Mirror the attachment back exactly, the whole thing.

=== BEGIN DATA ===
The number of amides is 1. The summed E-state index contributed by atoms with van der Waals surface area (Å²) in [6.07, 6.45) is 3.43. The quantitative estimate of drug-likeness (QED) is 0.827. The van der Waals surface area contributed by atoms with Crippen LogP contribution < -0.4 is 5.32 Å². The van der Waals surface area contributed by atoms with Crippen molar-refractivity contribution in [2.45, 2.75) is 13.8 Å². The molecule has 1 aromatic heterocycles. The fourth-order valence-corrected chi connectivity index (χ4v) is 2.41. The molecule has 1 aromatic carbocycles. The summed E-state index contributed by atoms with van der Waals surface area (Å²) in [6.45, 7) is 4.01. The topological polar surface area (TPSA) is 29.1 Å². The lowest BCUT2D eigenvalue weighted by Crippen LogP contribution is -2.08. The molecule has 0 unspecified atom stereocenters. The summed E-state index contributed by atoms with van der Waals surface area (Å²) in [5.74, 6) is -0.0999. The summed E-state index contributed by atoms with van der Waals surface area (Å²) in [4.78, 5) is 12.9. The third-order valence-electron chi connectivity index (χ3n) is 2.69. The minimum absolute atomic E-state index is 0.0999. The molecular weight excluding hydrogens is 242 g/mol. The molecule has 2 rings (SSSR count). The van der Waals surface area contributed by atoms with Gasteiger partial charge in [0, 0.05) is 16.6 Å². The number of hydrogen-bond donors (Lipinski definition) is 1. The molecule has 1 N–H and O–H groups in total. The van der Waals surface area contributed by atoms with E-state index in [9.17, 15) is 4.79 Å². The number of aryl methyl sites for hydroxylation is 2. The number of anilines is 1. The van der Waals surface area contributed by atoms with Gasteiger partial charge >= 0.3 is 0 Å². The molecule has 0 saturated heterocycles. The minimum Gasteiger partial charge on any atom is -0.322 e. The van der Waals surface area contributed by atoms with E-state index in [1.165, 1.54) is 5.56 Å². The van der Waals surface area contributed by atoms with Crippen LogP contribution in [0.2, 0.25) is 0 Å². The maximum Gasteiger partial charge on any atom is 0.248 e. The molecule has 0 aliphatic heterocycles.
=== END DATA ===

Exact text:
The number of amides is 1. The summed E-state index contributed by atoms with van der Waals surface area (Å²) in [6.07, 6.45) is 3.43. The quantitative estimate of drug-likeness (QED) is 0.827. The van der Waals surface area contributed by atoms with Crippen LogP contribution < -0.4 is 5.32 Å². The van der Waals surface area contributed by atoms with Crippen molar-refractivity contribution in [2.45, 2.75) is 13.8 Å². The molecule has 1 aromatic heterocycles. The fourth-order valence-corrected chi connectivity index (χ4v) is 2.41. The molecule has 1 aromatic carbocycles. The summed E-state index contributed by atoms with van der Waals surface area (Å²) in [6.45, 7) is 4.01. The topological polar surface area (TPSA) is 29.1 Å². The lowest BCUT2D eigenvalue weighted by Crippen LogP contribution is -2.08. The molecule has 0 unspecified atom stereocenters. The summed E-state index contributed by atoms with van der Waals surface area (Å²) in [5.74, 6) is -0.0999. The summed E-state index contributed by atoms with van der Waals surface area (Å²) in [4.78, 5) is 12.9. The third-order valence-electron chi connectivity index (χ3n) is 2.69. The minimum absolute atomic E-state index is 0.0999. The molecular weight excluding hydrogens is 242 g/mol. The molecule has 2 rings (SSSR count). The van der Waals surface area contributed by atoms with Gasteiger partial charge in [0, 0.05) is 16.6 Å². The number of hydrogen-bond donors (Lipinski definition) is 1. The molecule has 1 N–H and O–H groups in total. The van der Waals surface area contributed by atoms with E-state index in [9.17, 15) is 4.79 Å². The number of aryl methyl sites for hydroxylation is 2. The number of anilines is 1. The van der Waals surface area contributed by atoms with Gasteiger partial charge >= 0.3 is 0 Å². The molecule has 0 saturated heterocycles. The minimum Gasteiger partial charge on any atom is -0.322 e. The van der Waals surface area contributed by atoms with E-state index in [1.165, 1.54) is 5.56 Å². The van der Waals surface area contributed by atoms with Crippen LogP contribution in [0.2, 0.25) is 0 Å². The maximum Gasteiger partial charge on any atom is 0.248 e. The molecule has 0 aliphatic heterocycles.